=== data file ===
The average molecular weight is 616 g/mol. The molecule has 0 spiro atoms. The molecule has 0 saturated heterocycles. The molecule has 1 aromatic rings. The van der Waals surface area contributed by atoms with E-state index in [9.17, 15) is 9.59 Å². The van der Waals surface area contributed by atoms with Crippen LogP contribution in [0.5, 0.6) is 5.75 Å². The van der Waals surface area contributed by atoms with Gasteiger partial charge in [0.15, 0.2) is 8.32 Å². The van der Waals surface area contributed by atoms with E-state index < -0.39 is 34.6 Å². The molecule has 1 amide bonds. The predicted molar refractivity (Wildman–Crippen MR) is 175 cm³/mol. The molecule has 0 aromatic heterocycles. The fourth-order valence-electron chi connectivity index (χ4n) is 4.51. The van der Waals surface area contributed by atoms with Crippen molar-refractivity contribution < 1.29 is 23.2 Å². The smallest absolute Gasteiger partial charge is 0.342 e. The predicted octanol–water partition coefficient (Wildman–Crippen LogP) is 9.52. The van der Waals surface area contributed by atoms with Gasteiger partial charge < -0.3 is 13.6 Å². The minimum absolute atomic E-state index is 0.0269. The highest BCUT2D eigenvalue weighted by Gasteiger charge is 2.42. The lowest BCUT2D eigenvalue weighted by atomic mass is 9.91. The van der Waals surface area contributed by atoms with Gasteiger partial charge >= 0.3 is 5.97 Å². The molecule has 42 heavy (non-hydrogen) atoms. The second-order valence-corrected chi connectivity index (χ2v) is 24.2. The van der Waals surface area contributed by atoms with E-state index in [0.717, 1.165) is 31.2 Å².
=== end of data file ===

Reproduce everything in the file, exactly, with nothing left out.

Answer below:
The average molecular weight is 616 g/mol. The molecule has 0 spiro atoms. The molecule has 0 saturated heterocycles. The molecule has 1 aromatic rings. The van der Waals surface area contributed by atoms with E-state index in [9.17, 15) is 9.59 Å². The van der Waals surface area contributed by atoms with Crippen LogP contribution in [0.5, 0.6) is 5.75 Å². The van der Waals surface area contributed by atoms with Gasteiger partial charge in [0.15, 0.2) is 8.32 Å². The van der Waals surface area contributed by atoms with E-state index < -0.39 is 34.6 Å². The molecule has 1 amide bonds. The predicted molar refractivity (Wildman–Crippen MR) is 175 cm³/mol. The molecule has 0 aromatic heterocycles. The fourth-order valence-electron chi connectivity index (χ4n) is 4.51. The van der Waals surface area contributed by atoms with Crippen molar-refractivity contribution < 1.29 is 23.2 Å². The smallest absolute Gasteiger partial charge is 0.342 e. The predicted octanol–water partition coefficient (Wildman–Crippen LogP) is 9.52. The van der Waals surface area contributed by atoms with Gasteiger partial charge < -0.3 is 13.6 Å². The minimum absolute atomic E-state index is 0.0269. The highest BCUT2D eigenvalue weighted by Gasteiger charge is 2.42. The lowest BCUT2D eigenvalue weighted by atomic mass is 9.91. The van der Waals surface area contributed by atoms with Gasteiger partial charge >= 0.3 is 5.97 Å². The molecule has 42 heavy (non-hydrogen) atoms. The second-order valence-corrected chi connectivity index (χ2v) is 24.2. The van der Waals surface area contributed by atoms with E-state index in [0.717, 1.165) is 31.2 Å².